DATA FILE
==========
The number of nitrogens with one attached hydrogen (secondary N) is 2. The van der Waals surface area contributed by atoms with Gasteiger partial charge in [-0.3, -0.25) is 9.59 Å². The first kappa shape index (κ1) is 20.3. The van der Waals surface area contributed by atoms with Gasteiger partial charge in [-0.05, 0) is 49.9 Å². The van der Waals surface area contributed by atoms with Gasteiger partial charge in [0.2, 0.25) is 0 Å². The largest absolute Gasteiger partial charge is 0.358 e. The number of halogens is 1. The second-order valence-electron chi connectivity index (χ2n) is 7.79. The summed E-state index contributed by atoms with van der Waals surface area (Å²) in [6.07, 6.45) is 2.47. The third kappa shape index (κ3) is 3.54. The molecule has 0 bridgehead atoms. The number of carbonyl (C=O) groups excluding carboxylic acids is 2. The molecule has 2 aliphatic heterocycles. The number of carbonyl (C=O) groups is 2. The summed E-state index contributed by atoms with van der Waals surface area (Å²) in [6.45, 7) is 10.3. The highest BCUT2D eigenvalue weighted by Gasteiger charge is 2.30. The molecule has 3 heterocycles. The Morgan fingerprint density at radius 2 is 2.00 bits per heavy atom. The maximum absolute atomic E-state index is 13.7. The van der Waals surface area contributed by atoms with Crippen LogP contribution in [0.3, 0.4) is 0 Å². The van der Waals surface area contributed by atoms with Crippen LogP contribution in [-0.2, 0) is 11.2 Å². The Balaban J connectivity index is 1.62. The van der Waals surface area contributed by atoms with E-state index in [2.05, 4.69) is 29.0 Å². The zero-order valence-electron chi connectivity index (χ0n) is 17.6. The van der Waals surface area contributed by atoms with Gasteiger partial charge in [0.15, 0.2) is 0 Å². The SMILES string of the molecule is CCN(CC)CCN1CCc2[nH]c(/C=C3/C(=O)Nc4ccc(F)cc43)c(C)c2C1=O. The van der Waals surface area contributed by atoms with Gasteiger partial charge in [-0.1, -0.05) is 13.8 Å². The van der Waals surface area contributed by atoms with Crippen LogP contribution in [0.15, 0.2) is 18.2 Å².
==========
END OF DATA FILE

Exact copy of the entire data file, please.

The number of nitrogens with one attached hydrogen (secondary N) is 2. The van der Waals surface area contributed by atoms with Gasteiger partial charge in [-0.3, -0.25) is 9.59 Å². The first kappa shape index (κ1) is 20.3. The van der Waals surface area contributed by atoms with Gasteiger partial charge in [-0.05, 0) is 49.9 Å². The van der Waals surface area contributed by atoms with Gasteiger partial charge in [0.2, 0.25) is 0 Å². The largest absolute Gasteiger partial charge is 0.358 e. The number of halogens is 1. The second-order valence-electron chi connectivity index (χ2n) is 7.79. The summed E-state index contributed by atoms with van der Waals surface area (Å²) in [6.07, 6.45) is 2.47. The third kappa shape index (κ3) is 3.54. The molecule has 0 bridgehead atoms. The number of carbonyl (C=O) groups excluding carboxylic acids is 2. The molecule has 2 aliphatic heterocycles. The number of carbonyl (C=O) groups is 2. The summed E-state index contributed by atoms with van der Waals surface area (Å²) in [6.45, 7) is 10.3. The highest BCUT2D eigenvalue weighted by Gasteiger charge is 2.30. The molecule has 3 heterocycles. The Morgan fingerprint density at radius 2 is 2.00 bits per heavy atom. The maximum absolute atomic E-state index is 13.7. The van der Waals surface area contributed by atoms with Crippen LogP contribution in [0.3, 0.4) is 0 Å². The van der Waals surface area contributed by atoms with Crippen LogP contribution in [-0.2, 0) is 11.2 Å². The Balaban J connectivity index is 1.62. The van der Waals surface area contributed by atoms with E-state index in [2.05, 4.69) is 29.0 Å². The zero-order valence-electron chi connectivity index (χ0n) is 17.6. The van der Waals surface area contributed by atoms with Gasteiger partial charge in [0.15, 0.2) is 0 Å². The SMILES string of the molecule is CCN(CC)CCN1CCc2[nH]c(/C=C3/C(=O)Nc4ccc(F)cc43)c(C)c2C1=O. The van der Waals surface area contributed by atoms with Gasteiger partial charge in [-0.1, -0.05) is 13.8 Å². The van der Waals surface area contributed by atoms with Crippen LogP contribution in [0.15, 0.2) is 18.2 Å².